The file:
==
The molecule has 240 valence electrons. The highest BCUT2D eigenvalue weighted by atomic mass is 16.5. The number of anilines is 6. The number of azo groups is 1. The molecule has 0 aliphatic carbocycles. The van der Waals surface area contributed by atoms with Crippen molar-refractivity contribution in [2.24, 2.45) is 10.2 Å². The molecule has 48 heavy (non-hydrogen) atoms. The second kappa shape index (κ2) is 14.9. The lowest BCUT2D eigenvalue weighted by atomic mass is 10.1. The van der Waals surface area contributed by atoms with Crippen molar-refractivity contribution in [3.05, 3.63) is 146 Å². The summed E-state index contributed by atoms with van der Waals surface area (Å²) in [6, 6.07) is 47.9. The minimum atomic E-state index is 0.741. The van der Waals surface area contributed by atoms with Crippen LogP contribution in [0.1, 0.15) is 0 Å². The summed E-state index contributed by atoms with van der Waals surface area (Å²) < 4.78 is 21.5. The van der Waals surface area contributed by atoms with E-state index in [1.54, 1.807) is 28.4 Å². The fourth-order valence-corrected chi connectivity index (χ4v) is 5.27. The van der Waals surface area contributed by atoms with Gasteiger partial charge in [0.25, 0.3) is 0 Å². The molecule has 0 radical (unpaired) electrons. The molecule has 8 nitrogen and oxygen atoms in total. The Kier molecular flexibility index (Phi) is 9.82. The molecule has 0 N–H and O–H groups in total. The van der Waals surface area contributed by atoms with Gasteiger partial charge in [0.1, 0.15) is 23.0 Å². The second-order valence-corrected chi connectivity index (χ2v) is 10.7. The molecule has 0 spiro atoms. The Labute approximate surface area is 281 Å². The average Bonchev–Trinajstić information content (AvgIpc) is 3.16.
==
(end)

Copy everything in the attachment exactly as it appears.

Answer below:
The molecule has 240 valence electrons. The highest BCUT2D eigenvalue weighted by atomic mass is 16.5. The number of anilines is 6. The number of azo groups is 1. The molecule has 0 aliphatic carbocycles. The van der Waals surface area contributed by atoms with Crippen molar-refractivity contribution in [2.24, 2.45) is 10.2 Å². The molecule has 48 heavy (non-hydrogen) atoms. The second kappa shape index (κ2) is 14.9. The lowest BCUT2D eigenvalue weighted by atomic mass is 10.1. The van der Waals surface area contributed by atoms with Crippen molar-refractivity contribution in [3.05, 3.63) is 146 Å². The summed E-state index contributed by atoms with van der Waals surface area (Å²) in [6, 6.07) is 47.9. The minimum atomic E-state index is 0.741. The van der Waals surface area contributed by atoms with Crippen LogP contribution in [0.1, 0.15) is 0 Å². The summed E-state index contributed by atoms with van der Waals surface area (Å²) < 4.78 is 21.5. The van der Waals surface area contributed by atoms with E-state index in [1.54, 1.807) is 28.4 Å². The fourth-order valence-corrected chi connectivity index (χ4v) is 5.27. The van der Waals surface area contributed by atoms with Gasteiger partial charge in [0.25, 0.3) is 0 Å². The molecule has 0 radical (unpaired) electrons. The molecule has 8 nitrogen and oxygen atoms in total. The Kier molecular flexibility index (Phi) is 9.82. The molecule has 0 N–H and O–H groups in total. The van der Waals surface area contributed by atoms with Gasteiger partial charge in [0.1, 0.15) is 23.0 Å². The second-order valence-corrected chi connectivity index (χ2v) is 10.7. The molecule has 0 spiro atoms. The Labute approximate surface area is 281 Å². The average Bonchev–Trinajstić information content (AvgIpc) is 3.16.